I feel one of the big tools that I’ve learned from a sectional times perspective is the profiling, it’s understanding the profile of a horse. Do they like fast pace, slow pace, are they one pace runners? Are they horses that have multiple sprints in their armor? That’s the key aspect that I like, to first and foremost hone in on from a sectional time’s perspective.
We only recently had a race and we had a situation wherein a major course had all sorts of problems for the first time, and if you’re on pace you couldn’t win. It was discovered that when you’re looking at the sectional times all day, there’s a section between the 400 and the 600 metre mark that was several lengths slower and that had a huge impact on horses hitting the line hard. And that makes a big difference about the way you approach your form in a genuine way, and whether you should or shouldn’t omit a horse based on that run.
How that’s picked up generally is the horses have been timed pretty much straight after each race. The data flows through and gives you a preamble of how that track’s playing.
I love horses that run on speed, but on speed with a caveat. The caveat is understanding the profile of that particular runner because if they go to the lead and they are a one-pace runner, and they go at a moderate tempo, most of those horses get beat. Because what will happen is when they get to a sprinting stage which usually takes place anywhere between the 800 and the 400 metre mark, what happens then, is those one-pace runners that just sort of cruise at one particular speed, if they don’t have enough break in the field, they’ll usually get run down because they don’t have a sprint; they don’t have gears.
If a backmarker has fallen six lengths off the speed, they can still win if there’s good speed, but if it’s a big field and the backmarkers are 15 lengths off the speed, well then they virtually have no change. We typically see a horse and think, but he was ninth in running so that means he was a backmarker but he might have only been 5 lengths off the speed. Well, that’s a winning position still, if there’s good speed. That’s probably a great spot to be! But if you’re a backmarker and you’re running ninth of 12 horses, and you’re 14 lengths off the speed well then you have no hope.
Even if it’s a cracking pace, you’re too far back. Very few horses make it that far back and they’re probably the worst betting medium. So the definition of backmarker really needs to have, it needs to be bracketed with a real serious understanding of what that terminology means. Backmarker in which respect? How many lengths from the lead pace are they at the 800m? That’s what I call a backmarker.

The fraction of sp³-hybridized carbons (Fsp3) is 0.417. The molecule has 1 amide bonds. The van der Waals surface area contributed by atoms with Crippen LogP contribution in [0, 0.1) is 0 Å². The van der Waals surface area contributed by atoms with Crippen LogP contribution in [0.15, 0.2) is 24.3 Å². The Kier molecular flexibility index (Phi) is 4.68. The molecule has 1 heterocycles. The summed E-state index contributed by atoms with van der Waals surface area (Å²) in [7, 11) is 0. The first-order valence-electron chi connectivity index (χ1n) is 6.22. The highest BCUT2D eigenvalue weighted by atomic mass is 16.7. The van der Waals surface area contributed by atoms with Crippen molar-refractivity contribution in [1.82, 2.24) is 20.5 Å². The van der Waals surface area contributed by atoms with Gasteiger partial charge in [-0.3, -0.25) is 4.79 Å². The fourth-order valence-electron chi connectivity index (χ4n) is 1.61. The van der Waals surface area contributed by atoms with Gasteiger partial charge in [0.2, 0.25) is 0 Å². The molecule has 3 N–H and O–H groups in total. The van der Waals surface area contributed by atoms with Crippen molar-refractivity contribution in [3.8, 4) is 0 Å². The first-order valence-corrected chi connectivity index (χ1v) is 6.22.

Many people fall into that trap because when you look at the set of ratings, the ratings don’t always typically give us clarity in that area and I’ve always felt that that’s probably one of the areas where you need that assistance from sectional times to rate a runner.
You need that assistance from sectional times to give you clarity about a horse’s true capability over a distance.
What happens is, the softer the data late, the less likelihood are they of running the distance, but also the market place sometimes thinks “He was so emphatic over 1200 that he won by three lengths. He should easily get for the 1400.”
And yet, what probably they may not have taken into consideration is that horse is just a supreme 1200 metre horse and when you extend that to 1400, it doesn’t have the data to match that because to make a runner go another 200 metres when they’ve been racing in a particular speed, it’s very difficult to do that.
I’m always looking for acceleration. I love a horse who has what’s called the hidden fractions. So we can clearly articulate their sprint capabilities. I love it when it see it mid race as much as I love it when I see it late. When I see it mid race, a huge burst of speed, whether it’s a span of 200, 400, or 600 metres, what it shows me how forward and how well that horse is traveling. There are so many great opportunities when you can identify that in a runner.
There’s no data that the weight does have an impact on the acceleration of horses. It’s like when they go from 55 or 56 kilos and all of a sudden they gotta carry 58 or 59 kilos, it does impact the sprint. Of course it’s dependent on the distance and dependent on other qualifications. When horses are up high in the weight, 58 or 59, I notice that it impacts their speed and it’s very important that they’re not over exerted early. Not so much over 1100 metres, but once we start getting up to 1200 plus range, it does play a role.